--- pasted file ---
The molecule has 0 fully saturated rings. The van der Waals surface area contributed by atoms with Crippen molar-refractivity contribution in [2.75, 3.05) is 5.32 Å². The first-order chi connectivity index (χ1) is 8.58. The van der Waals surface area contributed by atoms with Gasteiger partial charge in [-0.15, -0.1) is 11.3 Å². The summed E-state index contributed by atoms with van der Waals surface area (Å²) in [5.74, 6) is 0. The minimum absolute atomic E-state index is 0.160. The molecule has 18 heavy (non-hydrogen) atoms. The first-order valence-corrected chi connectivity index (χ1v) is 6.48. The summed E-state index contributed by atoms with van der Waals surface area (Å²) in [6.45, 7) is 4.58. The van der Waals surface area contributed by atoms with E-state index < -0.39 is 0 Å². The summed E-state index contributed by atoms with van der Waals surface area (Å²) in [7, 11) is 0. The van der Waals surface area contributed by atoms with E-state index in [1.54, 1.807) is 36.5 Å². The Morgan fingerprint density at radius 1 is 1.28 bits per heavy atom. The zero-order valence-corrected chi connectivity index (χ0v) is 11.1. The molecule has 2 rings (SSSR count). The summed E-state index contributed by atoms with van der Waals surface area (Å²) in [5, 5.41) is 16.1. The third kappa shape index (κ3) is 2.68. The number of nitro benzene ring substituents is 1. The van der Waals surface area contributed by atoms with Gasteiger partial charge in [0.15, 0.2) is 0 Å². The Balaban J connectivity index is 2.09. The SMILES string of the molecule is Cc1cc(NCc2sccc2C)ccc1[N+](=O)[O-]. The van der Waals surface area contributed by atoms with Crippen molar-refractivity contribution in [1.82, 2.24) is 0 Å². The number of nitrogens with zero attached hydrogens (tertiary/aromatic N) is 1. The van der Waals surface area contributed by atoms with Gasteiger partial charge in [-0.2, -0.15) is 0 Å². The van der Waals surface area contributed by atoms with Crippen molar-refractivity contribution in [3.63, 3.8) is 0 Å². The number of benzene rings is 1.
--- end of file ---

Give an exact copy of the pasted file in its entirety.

The molecule has 0 fully saturated rings. The van der Waals surface area contributed by atoms with Crippen molar-refractivity contribution in [2.75, 3.05) is 5.32 Å². The first-order chi connectivity index (χ1) is 8.58. The van der Waals surface area contributed by atoms with Gasteiger partial charge in [-0.15, -0.1) is 11.3 Å². The summed E-state index contributed by atoms with van der Waals surface area (Å²) in [5.74, 6) is 0. The minimum absolute atomic E-state index is 0.160. The molecule has 18 heavy (non-hydrogen) atoms. The first-order valence-corrected chi connectivity index (χ1v) is 6.48. The summed E-state index contributed by atoms with van der Waals surface area (Å²) in [6.45, 7) is 4.58. The van der Waals surface area contributed by atoms with E-state index < -0.39 is 0 Å². The summed E-state index contributed by atoms with van der Waals surface area (Å²) in [7, 11) is 0. The van der Waals surface area contributed by atoms with E-state index in [1.54, 1.807) is 36.5 Å². The Morgan fingerprint density at radius 1 is 1.28 bits per heavy atom. The zero-order valence-corrected chi connectivity index (χ0v) is 11.1. The molecule has 2 rings (SSSR count). The summed E-state index contributed by atoms with van der Waals surface area (Å²) in [5, 5.41) is 16.1. The third kappa shape index (κ3) is 2.68. The number of nitro benzene ring substituents is 1. The van der Waals surface area contributed by atoms with Gasteiger partial charge in [0.15, 0.2) is 0 Å². The Balaban J connectivity index is 2.09. The SMILES string of the molecule is Cc1cc(NCc2sccc2C)ccc1[N+](=O)[O-]. The van der Waals surface area contributed by atoms with Crippen molar-refractivity contribution in [1.82, 2.24) is 0 Å². The number of nitrogens with zero attached hydrogens (tertiary/aromatic N) is 1. The van der Waals surface area contributed by atoms with Gasteiger partial charge in [-0.2, -0.15) is 0 Å². The van der Waals surface area contributed by atoms with Crippen molar-refractivity contribution in [3.63, 3.8) is 0 Å². The number of benzene rings is 1.